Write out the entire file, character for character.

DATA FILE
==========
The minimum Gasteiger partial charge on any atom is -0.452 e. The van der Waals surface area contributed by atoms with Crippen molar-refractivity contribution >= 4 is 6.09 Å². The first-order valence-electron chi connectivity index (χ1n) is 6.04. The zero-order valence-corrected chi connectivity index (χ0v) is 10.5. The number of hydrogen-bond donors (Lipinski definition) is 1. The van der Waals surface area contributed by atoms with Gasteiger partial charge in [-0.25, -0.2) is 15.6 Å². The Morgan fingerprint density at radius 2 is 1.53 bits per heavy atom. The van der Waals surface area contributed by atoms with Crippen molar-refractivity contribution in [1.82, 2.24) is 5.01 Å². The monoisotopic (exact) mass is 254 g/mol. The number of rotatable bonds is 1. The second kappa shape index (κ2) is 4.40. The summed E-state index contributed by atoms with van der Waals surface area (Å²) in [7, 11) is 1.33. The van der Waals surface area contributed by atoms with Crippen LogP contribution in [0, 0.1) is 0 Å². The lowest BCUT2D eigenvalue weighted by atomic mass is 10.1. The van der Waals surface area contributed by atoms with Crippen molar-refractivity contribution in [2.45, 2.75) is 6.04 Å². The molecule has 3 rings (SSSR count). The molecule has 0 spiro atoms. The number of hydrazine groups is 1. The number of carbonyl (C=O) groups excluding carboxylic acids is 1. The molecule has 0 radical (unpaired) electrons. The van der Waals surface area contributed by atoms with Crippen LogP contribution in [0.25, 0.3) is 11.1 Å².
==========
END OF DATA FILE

The minimum Gasteiger partial charge on any atom is -0.452 e. The van der Waals surface area contributed by atoms with Crippen molar-refractivity contribution >= 4 is 6.09 Å². The first-order valence-electron chi connectivity index (χ1n) is 6.04. The zero-order valence-corrected chi connectivity index (χ0v) is 10.5. The number of hydrogen-bond donors (Lipinski definition) is 1. The van der Waals surface area contributed by atoms with Gasteiger partial charge in [-0.25, -0.2) is 15.6 Å². The Morgan fingerprint density at radius 2 is 1.53 bits per heavy atom. The van der Waals surface area contributed by atoms with Crippen molar-refractivity contribution in [1.82, 2.24) is 5.01 Å². The monoisotopic (exact) mass is 254 g/mol. The number of rotatable bonds is 1. The second kappa shape index (κ2) is 4.40. The summed E-state index contributed by atoms with van der Waals surface area (Å²) in [7, 11) is 1.33. The van der Waals surface area contributed by atoms with Crippen LogP contribution in [0, 0.1) is 0 Å². The lowest BCUT2D eigenvalue weighted by atomic mass is 10.1. The van der Waals surface area contributed by atoms with Crippen molar-refractivity contribution in [2.45, 2.75) is 6.04 Å². The molecule has 3 rings (SSSR count). The molecule has 0 spiro atoms. The number of hydrazine groups is 1. The number of carbonyl (C=O) groups excluding carboxylic acids is 1. The molecule has 0 radical (unpaired) electrons. The van der Waals surface area contributed by atoms with Crippen LogP contribution in [0.25, 0.3) is 11.1 Å².